This Save the Children-led project aims to develop processes and tools to enhance inter-agency capacity to collaboratively design emergency responses that take MPG to scale. The Consortium is developing and testing new methodologies, supporting the development of environments conducive to the uptake of MPGs, as well as reviewing new models of collaboration around MPGs, with the goal of ultimately increasing the efficiency of humanitarian response through a greater uptake of quality, collaborative MPGs.

Between April and September 2017 the Consortium piloted these approached and tools in Borno State Nigeria. Consortium members worked closely with local and national humanitarian actors and outputs informed the Humanitarian Needs Overview and the Humanitarian Response Plan.

A second pilot began in the Somali Region of Ethiopia and will run between November 2017 – March 2018. Beyond the pilots the Consortium is working with the Global Cluster Coordination Group and other relevant initiatives to gather their feedback on the Consortium’s work, raise awareness of the Consortium’s aims, and ensure the Consortium’s outputs are of wider use to the humanitarian system.

Links to the Consortium’s key tools can be found in the resources section of this page. Please note that all tools will be revised following the Ethiopia pilot.



A Multipurpose Cash Grant (MPG) is defined as a cash transfer (either regular or one-off) corresponding to the amount of money a household needs to cover, fully or partially, a set of basic and/or recovery needs. MPGs are by definition unrestricted cash transfers.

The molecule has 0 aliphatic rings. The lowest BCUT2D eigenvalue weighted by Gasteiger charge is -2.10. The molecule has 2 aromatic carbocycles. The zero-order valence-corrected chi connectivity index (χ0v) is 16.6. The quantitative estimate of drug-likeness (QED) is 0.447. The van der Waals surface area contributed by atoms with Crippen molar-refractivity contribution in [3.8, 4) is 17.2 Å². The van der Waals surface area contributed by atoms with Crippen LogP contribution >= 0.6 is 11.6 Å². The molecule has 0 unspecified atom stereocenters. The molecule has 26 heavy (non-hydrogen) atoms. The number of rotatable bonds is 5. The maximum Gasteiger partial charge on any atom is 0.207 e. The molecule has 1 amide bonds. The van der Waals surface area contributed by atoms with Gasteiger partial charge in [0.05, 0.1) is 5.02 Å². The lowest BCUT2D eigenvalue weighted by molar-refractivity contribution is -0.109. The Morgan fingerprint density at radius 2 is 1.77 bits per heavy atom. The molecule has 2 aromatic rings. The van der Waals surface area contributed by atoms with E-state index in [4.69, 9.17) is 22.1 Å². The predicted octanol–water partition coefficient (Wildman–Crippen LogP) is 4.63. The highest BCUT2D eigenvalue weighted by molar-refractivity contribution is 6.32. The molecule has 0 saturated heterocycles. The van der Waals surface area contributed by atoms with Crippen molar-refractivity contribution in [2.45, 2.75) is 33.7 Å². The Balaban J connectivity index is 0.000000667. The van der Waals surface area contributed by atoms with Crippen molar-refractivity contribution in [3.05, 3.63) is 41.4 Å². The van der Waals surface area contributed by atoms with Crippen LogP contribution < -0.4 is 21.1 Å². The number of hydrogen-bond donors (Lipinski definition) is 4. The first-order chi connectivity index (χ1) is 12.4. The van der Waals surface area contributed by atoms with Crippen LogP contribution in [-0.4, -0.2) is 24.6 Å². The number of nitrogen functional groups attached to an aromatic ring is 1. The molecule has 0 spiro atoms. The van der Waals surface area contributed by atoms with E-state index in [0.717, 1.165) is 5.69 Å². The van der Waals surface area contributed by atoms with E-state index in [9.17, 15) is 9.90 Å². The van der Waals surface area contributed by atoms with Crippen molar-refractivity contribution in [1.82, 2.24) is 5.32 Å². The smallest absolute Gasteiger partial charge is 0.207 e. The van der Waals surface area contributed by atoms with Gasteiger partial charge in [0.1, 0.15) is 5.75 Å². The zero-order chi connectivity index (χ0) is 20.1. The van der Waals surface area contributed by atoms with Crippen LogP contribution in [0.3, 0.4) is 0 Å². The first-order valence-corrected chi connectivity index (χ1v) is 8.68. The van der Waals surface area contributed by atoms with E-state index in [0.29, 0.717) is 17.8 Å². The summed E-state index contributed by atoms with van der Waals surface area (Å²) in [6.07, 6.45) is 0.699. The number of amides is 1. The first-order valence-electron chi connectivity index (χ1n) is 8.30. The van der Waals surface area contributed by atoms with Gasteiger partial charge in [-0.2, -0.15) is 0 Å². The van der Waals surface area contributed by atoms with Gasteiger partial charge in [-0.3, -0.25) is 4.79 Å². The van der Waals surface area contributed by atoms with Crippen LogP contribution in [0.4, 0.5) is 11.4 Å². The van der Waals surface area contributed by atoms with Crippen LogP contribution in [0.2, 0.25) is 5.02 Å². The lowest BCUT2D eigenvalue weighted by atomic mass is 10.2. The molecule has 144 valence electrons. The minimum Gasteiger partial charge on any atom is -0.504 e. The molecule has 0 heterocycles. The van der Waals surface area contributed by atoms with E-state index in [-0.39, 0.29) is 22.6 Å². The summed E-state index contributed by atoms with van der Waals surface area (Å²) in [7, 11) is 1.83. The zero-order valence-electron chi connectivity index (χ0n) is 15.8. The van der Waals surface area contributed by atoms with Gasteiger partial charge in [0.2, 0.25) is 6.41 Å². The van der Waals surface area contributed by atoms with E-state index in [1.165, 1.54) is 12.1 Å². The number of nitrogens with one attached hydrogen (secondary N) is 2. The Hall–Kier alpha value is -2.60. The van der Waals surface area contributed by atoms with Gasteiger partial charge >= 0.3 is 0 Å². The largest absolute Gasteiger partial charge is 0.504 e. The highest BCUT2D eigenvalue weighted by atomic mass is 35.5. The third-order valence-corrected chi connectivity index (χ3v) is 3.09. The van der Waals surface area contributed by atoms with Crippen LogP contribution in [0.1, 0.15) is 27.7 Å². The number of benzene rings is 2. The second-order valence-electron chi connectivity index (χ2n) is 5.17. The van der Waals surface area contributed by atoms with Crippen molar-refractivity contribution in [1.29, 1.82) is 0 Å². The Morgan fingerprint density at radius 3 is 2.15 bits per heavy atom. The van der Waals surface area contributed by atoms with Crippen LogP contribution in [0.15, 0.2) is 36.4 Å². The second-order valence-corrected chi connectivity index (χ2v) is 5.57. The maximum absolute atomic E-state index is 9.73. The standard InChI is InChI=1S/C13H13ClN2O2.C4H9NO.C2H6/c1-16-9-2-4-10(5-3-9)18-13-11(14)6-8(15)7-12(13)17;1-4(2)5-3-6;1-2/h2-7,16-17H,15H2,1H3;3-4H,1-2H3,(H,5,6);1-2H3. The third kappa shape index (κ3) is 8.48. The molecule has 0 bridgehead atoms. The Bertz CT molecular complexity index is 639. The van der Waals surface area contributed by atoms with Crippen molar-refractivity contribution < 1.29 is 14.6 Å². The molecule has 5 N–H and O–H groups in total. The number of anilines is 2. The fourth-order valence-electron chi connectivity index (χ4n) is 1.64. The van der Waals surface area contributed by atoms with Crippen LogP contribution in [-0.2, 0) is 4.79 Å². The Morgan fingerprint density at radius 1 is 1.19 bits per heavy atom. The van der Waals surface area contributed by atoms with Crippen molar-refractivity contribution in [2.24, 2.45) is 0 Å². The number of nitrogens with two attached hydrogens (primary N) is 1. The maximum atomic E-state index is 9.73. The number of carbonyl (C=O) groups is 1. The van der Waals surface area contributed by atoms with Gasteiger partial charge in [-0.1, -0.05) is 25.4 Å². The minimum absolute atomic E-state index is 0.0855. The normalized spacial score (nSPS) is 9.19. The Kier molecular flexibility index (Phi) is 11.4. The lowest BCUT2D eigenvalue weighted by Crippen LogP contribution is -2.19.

The Minimum Expenditure Basket (MEB) is defined as what a household requires in order to meet basic needs – on a regular or seasonal basis – and its average cost over time. Basic needs are defined by affected households themselves, International Humanitarian Law and Sphere Standards. MPGs will contribute to the MEB, but can also include other one-off or recovery needs.


ERC – MPG Consortium tools (all of these are drafts and will be revised following the current pilot in Ethiopia):

Upcoming ERC – MPG Consortium documents and tools (due April 2018)

  • Partner Capacity Survey
  • Government Capacity Survey
  • The Delivery Guide: A Humanitarian’s Compass to the Payments Landscape
  • SOPs for MPGs
  • Learning agenda on operational models for Cash Transfer Programmes (CTPs).